Foreigner joins Kid Rock at White River Amphitheatre Sept. 5

If you have listened to FM radio at any time during the past 30 years, you know who Foreigner is.

If you have listened to FM radio at any time during the past 30 years, you know who Foreigner is.

You may not be able to pick out the band members in a crowd, as only one – founder, guitarist, and chief songwriter Mick Jones remains from the band’s formation in 1976 – but you know the tunes.

Hits such as “Feels Like the First Time”, “Double Vision”, “Cold as Ice”, “Jukebox Hero” and “I Want to Know What Love Is” have been staples of album-oriented rock format stations for decades. Over that time the band has released 10 multi-platinum albums, sold more than 75 million albums and produced 16 top-30 singles.

And on Sept. 5 at the White River Amphitheatre, the band will showcase its hits as the support band for Kid Rock’s Cheap Date Tour.

“(The songs) still sound good, I like them all,” said Tom Gimbel, the band’s multi-instrumental secret weapon on saxophone and guitar. “Every song we play I still adore. The quality is in the song writing itself, but Mick was also very wise when he recorded the albums. They’re not overbearing. When he plays the guitar he’s not blazing… he’s playing very tastefully.”

He continued:

“He’s closer to a Jeff Beck than a Jimmy Page. I think that in itself helps. Mick is such a genius musician and songwriter, he’s in the Songwriter’s Hall of Fame. We’re talking about a real gift, but that also extends into his guitar playing. He’s a master craftsman of those guitar parts.”

In addition to Jones’ knack for crafting the band’s music, Gimbel said, Jones is altruistic by nature, a fact that shines through live when ever the band performs, “I Want To Know What Love Is.”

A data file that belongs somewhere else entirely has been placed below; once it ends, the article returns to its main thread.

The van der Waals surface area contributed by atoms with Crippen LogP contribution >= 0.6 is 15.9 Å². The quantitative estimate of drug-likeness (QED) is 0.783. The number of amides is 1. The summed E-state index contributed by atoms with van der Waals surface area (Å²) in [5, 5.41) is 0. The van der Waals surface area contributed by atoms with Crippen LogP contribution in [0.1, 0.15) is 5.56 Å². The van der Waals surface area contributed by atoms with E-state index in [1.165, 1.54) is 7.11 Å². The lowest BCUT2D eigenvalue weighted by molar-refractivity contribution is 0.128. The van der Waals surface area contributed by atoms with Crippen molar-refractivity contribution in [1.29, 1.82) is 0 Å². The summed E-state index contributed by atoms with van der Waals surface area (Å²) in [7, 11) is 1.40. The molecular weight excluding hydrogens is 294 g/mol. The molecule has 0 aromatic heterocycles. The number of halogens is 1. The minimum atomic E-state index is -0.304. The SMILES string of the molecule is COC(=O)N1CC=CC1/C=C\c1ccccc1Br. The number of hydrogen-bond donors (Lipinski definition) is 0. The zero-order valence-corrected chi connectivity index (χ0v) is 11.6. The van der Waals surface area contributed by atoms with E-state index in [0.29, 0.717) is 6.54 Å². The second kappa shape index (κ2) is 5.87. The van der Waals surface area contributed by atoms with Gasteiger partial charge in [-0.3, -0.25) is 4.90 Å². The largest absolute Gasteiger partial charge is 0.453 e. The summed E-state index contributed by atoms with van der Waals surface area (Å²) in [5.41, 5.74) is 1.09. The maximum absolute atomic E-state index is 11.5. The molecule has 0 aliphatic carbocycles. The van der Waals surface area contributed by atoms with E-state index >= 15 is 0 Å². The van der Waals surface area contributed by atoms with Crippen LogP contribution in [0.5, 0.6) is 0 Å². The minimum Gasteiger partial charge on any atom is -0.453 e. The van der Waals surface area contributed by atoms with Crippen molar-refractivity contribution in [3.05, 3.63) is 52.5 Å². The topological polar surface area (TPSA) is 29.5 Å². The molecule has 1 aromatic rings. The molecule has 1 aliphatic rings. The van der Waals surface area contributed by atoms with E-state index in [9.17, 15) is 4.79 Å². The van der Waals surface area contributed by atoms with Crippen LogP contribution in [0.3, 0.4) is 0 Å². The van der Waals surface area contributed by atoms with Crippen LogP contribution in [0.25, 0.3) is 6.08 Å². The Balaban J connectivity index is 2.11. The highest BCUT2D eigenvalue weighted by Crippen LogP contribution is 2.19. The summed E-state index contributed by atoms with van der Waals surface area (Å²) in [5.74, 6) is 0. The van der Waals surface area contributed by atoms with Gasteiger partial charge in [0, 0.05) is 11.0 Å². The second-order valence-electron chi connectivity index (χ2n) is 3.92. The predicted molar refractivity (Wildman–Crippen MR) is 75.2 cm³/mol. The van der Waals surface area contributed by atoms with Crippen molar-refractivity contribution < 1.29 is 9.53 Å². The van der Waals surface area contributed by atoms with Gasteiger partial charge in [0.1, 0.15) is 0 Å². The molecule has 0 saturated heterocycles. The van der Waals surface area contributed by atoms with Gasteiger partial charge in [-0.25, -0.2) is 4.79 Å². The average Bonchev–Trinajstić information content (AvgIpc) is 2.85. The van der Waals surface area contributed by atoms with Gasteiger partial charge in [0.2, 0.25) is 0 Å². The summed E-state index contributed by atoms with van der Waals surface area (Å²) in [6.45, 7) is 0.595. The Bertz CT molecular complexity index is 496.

On each stop of the tour the band selects a high school choir to sing the choir parts of the 1984 hit on stage with the band. Foreigner donates $500 to the choir – in this case from the Muckleshoot Tribal School – and allows choir members to sell Foreigner CDs at the show. Proceeds go to The Grammy Foundation, which donates money for music education in schools.

“We’re just happy to be able to help out some of the schools that are just having their music budgets chopped,” Gimbel said. “We were feeling bad about that and wanted to do something. And Mick came up with the idea.”

Gimbel, a graduate of the prestigious Berklee School of Music, said the cause is close to his heart.

“[Music education] was huge for me,” he said. “That’s one of the reasons I looked forward to going to school. I was a bad kid, so if it wasn’t for music, I probably would have been cutting class.”

Tickets for shows on the Cheap Date tour are just $20 plus a service charge for everything in the venue except the first two-rows. Additionally, the shows feature $4 beers and food specials.

So far, Gimbel said, the shows have been a mix of Kid Rock fans and a smattering of Foreigner die hards.

“It’s a nice combination of 20-year-olds all the way on up to our contemporaries,” he said. “It’s a great combination of age groups that you see this music spanning across. And people that love Kid Rock and don’t really remember Foreigner come out and go ‘oh yeah, I remember all these songs’. There is really a nice benefit to having had these songs played on the radio since they were born. We’re always kidding Mick Jones about having too many hits. What a problem to have. We can’t play them all, there are so many.”

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